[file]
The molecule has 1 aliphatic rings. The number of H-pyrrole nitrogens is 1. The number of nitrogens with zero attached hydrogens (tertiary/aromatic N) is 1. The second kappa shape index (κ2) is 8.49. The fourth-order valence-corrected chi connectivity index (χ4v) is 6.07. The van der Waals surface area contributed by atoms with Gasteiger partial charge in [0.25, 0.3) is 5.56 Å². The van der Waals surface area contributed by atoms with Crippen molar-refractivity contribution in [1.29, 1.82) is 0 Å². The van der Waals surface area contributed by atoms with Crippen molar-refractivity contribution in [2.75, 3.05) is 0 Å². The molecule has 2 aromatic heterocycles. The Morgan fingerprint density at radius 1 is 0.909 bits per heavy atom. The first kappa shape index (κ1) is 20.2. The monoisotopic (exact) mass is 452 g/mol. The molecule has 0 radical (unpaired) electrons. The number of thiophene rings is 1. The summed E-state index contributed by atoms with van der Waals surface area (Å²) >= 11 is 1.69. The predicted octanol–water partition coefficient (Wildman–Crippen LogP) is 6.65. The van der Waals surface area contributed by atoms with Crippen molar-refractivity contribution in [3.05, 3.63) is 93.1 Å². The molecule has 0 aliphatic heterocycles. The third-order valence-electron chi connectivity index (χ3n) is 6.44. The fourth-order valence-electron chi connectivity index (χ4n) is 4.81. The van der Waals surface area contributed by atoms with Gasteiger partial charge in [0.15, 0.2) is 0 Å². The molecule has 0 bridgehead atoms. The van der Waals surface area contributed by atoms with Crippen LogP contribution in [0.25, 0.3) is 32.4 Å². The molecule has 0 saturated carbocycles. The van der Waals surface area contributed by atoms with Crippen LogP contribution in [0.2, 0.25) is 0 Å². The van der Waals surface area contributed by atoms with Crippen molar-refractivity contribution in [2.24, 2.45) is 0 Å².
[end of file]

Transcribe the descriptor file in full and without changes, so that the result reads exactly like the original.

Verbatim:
The molecule has 1 aliphatic rings. The number of H-pyrrole nitrogens is 1. The number of nitrogens with zero attached hydrogens (tertiary/aromatic N) is 1. The second kappa shape index (κ2) is 8.49. The fourth-order valence-corrected chi connectivity index (χ4v) is 6.07. The van der Waals surface area contributed by atoms with Gasteiger partial charge in [0.25, 0.3) is 5.56 Å². The van der Waals surface area contributed by atoms with Crippen molar-refractivity contribution in [1.29, 1.82) is 0 Å². The van der Waals surface area contributed by atoms with Crippen molar-refractivity contribution in [2.75, 3.05) is 0 Å². The molecule has 2 aromatic heterocycles. The Morgan fingerprint density at radius 1 is 0.909 bits per heavy atom. The first kappa shape index (κ1) is 20.2. The monoisotopic (exact) mass is 452 g/mol. The molecule has 0 radical (unpaired) electrons. The number of thiophene rings is 1. The summed E-state index contributed by atoms with van der Waals surface area (Å²) >= 11 is 1.69. The predicted octanol–water partition coefficient (Wildman–Crippen LogP) is 6.65. The van der Waals surface area contributed by atoms with Crippen molar-refractivity contribution in [3.05, 3.63) is 93.1 Å². The molecule has 0 aliphatic heterocycles. The third-order valence-electron chi connectivity index (χ3n) is 6.44. The fourth-order valence-electron chi connectivity index (χ4n) is 4.81. The van der Waals surface area contributed by atoms with Gasteiger partial charge in [0.15, 0.2) is 0 Å². The molecule has 0 bridgehead atoms. The van der Waals surface area contributed by atoms with Crippen LogP contribution in [0.25, 0.3) is 32.4 Å². The molecule has 0 saturated carbocycles. The van der Waals surface area contributed by atoms with Crippen LogP contribution in [0.2, 0.25) is 0 Å². The van der Waals surface area contributed by atoms with Crippen molar-refractivity contribution in [2.24, 2.45) is 0 Å².